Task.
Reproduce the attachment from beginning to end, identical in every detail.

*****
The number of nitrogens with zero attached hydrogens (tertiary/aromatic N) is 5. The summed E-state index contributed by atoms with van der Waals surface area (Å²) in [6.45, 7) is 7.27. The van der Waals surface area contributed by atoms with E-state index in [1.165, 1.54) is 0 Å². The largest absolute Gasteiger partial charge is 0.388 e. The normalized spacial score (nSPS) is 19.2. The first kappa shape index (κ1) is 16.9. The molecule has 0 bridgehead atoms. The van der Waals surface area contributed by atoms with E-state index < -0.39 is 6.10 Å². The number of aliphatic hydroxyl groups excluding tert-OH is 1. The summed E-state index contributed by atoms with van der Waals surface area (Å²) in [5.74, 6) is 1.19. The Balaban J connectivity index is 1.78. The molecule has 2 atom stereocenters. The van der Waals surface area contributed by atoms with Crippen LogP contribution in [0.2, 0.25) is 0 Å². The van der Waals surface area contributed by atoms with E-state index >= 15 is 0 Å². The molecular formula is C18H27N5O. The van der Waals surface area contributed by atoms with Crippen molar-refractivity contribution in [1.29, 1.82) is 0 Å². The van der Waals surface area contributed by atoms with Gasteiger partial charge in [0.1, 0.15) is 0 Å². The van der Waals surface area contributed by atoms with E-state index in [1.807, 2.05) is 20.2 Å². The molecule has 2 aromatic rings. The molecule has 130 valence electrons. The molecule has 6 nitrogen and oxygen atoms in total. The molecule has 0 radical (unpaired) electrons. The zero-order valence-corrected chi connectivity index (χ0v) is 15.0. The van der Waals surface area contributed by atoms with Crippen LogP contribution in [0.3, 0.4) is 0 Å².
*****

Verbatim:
The number of nitrogens with zero attached hydrogens (tertiary/aromatic N) is 5. The summed E-state index contributed by atoms with van der Waals surface area (Å²) in [6.45, 7) is 7.27. The van der Waals surface area contributed by atoms with E-state index in [1.165, 1.54) is 0 Å². The largest absolute Gasteiger partial charge is 0.388 e. The normalized spacial score (nSPS) is 19.2. The first kappa shape index (κ1) is 16.9. The molecule has 0 bridgehead atoms. The van der Waals surface area contributed by atoms with E-state index < -0.39 is 6.10 Å². The number of aliphatic hydroxyl groups excluding tert-OH is 1. The summed E-state index contributed by atoms with van der Waals surface area (Å²) in [5.74, 6) is 1.19. The Balaban J connectivity index is 1.78. The molecule has 2 atom stereocenters. The van der Waals surface area contributed by atoms with Crippen LogP contribution in [0.2, 0.25) is 0 Å². The van der Waals surface area contributed by atoms with E-state index >= 15 is 0 Å². The molecular formula is C18H27N5O. The van der Waals surface area contributed by atoms with Crippen molar-refractivity contribution in [1.29, 1.82) is 0 Å². The van der Waals surface area contributed by atoms with Gasteiger partial charge in [0.1, 0.15) is 0 Å². The van der Waals surface area contributed by atoms with E-state index in [1.807, 2.05) is 20.2 Å². The molecule has 2 aromatic rings. The molecule has 130 valence electrons. The molecule has 6 nitrogen and oxygen atoms in total. The molecule has 0 radical (unpaired) electrons. The zero-order valence-corrected chi connectivity index (χ0v) is 15.0. The van der Waals surface area contributed by atoms with Crippen LogP contribution in [0.3, 0.4) is 0 Å².